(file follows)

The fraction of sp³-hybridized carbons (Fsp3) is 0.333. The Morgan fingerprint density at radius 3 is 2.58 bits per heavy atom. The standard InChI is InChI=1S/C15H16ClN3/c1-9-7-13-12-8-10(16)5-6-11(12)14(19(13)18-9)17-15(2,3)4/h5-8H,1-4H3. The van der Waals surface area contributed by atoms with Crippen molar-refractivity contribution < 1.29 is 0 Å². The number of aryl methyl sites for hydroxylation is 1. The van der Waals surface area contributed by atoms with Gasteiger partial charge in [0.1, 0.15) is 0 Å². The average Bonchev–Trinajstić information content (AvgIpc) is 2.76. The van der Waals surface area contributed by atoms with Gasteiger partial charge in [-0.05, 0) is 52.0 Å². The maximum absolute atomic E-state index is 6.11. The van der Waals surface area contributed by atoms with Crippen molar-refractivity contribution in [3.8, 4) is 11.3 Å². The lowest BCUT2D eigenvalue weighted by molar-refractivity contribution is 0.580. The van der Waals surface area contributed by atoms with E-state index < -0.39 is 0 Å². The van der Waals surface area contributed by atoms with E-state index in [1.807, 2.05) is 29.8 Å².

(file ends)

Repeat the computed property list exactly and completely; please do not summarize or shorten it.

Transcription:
The fraction of sp³-hybridized carbons (Fsp3) is 0.333. The Morgan fingerprint density at radius 3 is 2.58 bits per heavy atom. The standard InChI is InChI=1S/C15H16ClN3/c1-9-7-13-12-8-10(16)5-6-11(12)14(19(13)18-9)17-15(2,3)4/h5-8H,1-4H3. The van der Waals surface area contributed by atoms with Crippen molar-refractivity contribution < 1.29 is 0 Å². The number of aryl methyl sites for hydroxylation is 1. The van der Waals surface area contributed by atoms with Gasteiger partial charge in [0.1, 0.15) is 0 Å². The average Bonchev–Trinajstić information content (AvgIpc) is 2.76. The van der Waals surface area contributed by atoms with Gasteiger partial charge in [-0.05, 0) is 52.0 Å². The maximum absolute atomic E-state index is 6.11. The van der Waals surface area contributed by atoms with Crippen molar-refractivity contribution in [3.8, 4) is 11.3 Å². The lowest BCUT2D eigenvalue weighted by molar-refractivity contribution is 0.580. The van der Waals surface area contributed by atoms with E-state index < -0.39 is 0 Å². The van der Waals surface area contributed by atoms with E-state index in [1.807, 2.05) is 29.8 Å².